Coconut Curry Beer Chicken Soup. 20 minutes, one pot, so good.
The best chicken curry I’ve ever had was in a seedy part of Van Nuys, just north of Los Angles. This was also the setting of the most awkward conversation I’ve ever had with a stranger.
The restaurant resembles a by-the-hour hotel with a history of CSI activity, flanked by a parking lot that hosts a regular rotation of drug dealers and prostitutes. It’s in a part of LA that you probably shouldn’t go to unless you have to, or really want to get a good deal on a used car or some questionable weed. I went there for the chicken panang, it was that good. Inside the place was sweet, resembling a tea house, run by a quiet family from Thailand and populated by other brave lunch time travelers, several suit and tie types that drove in from local studios.
The entire restaurant had about 11 tables, six booths and five 4 tops in the center. I sat close to the kitchen, watching what little I could see of my glorious coconut curry and sticky rice lunch come together, feeling grateful that I’d made the drive and braved the neighborhood. A few minutes after my floral ceramic dishes filled with my much anticipated lunch was set down in front of me, the agreed upon silence of the place was broken. I look up to see who is assaulting my refuge.
“Hi, I’m Pete,” he looked even more smarmy than his shiny suit and slicked back hair wanted him to be, “I’m rich and I’m wondering if you’re single.”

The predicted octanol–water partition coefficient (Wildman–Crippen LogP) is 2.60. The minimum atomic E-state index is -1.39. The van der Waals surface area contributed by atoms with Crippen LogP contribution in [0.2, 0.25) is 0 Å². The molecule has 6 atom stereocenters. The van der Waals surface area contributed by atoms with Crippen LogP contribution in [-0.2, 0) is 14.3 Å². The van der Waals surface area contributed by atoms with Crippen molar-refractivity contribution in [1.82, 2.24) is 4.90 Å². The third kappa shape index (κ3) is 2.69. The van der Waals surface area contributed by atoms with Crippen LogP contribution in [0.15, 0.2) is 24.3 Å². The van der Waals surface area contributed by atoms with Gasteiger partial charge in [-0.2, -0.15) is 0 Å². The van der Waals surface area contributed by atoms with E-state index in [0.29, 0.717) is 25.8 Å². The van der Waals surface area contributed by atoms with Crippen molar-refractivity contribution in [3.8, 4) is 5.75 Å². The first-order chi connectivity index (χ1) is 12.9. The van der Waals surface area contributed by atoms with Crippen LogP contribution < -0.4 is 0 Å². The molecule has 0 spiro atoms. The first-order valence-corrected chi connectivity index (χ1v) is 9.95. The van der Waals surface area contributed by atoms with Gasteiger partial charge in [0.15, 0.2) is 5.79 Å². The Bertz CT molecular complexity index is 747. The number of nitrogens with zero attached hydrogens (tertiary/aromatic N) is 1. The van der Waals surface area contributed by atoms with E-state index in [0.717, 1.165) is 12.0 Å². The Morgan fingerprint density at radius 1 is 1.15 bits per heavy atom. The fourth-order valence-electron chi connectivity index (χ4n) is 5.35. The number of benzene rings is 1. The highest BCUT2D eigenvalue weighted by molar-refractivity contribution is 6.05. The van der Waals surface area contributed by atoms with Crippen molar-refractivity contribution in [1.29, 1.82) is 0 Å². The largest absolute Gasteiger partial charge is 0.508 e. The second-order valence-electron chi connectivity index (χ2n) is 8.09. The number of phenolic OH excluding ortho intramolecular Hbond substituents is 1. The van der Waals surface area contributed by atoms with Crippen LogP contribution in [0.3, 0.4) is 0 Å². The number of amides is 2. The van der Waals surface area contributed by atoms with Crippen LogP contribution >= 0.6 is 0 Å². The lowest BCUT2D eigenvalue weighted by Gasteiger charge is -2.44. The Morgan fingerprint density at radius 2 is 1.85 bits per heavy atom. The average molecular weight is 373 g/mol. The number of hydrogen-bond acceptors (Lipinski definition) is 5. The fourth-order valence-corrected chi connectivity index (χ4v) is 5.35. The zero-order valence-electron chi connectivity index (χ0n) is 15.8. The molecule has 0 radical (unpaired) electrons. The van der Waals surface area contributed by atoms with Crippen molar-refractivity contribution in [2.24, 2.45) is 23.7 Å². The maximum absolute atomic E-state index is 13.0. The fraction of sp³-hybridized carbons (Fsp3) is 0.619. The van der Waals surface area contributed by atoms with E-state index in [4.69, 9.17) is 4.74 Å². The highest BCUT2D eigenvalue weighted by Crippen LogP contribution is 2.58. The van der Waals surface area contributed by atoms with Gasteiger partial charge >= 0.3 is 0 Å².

The entire restaurant stopped their quiet conversations and turned in our direction. Even the cooks stepped out of their small spaces to witness my reaction.
“Ummm….congratulations on all the cash, Pete, but I’m not available.”
He gave me a confused look, as if I’d just told him that it’s actually macro beer that’s brewed “the hard way.”
“Wait…but I want to take you out.” He was so confused as to why exactly my panties hadn’t flow off my body at the mere mention of all his millions.
“Yeah, that’s really nice of you to offer. But I’m going to have to decline. Thank you, It’s always flattering to be asked out.” I’m trying to be nice, but my “let him down easy, don’t hurt his feelings, he’s putting himself out there,” knee jerk reaction to these situation was starting to wane in favor of a “who do you think you are, asshole?” sentiment.
“I have a Bentley!” He throws his hands up in frustration.
I realize at this point that the elderly woman behind me was still holding her breath and I’m fairly certain that she hadn’t blinked in several minutes.
“That’s great. But, my answer is still no.”
He rolls his eyes and heads for the door. A moustached hipster in the far booth starts to laugh in a way that sounds half ironic, half nervous, and gives me an enthusiastic double thumbs up. I laugh, also nervous and ironic in nature.
I look down at my bowl of coconut curry chicken and decide that I need to learn how to make this at home, I can handle the prostitutes and drug dealers but the arrogant Bentley drivers make me uneasy.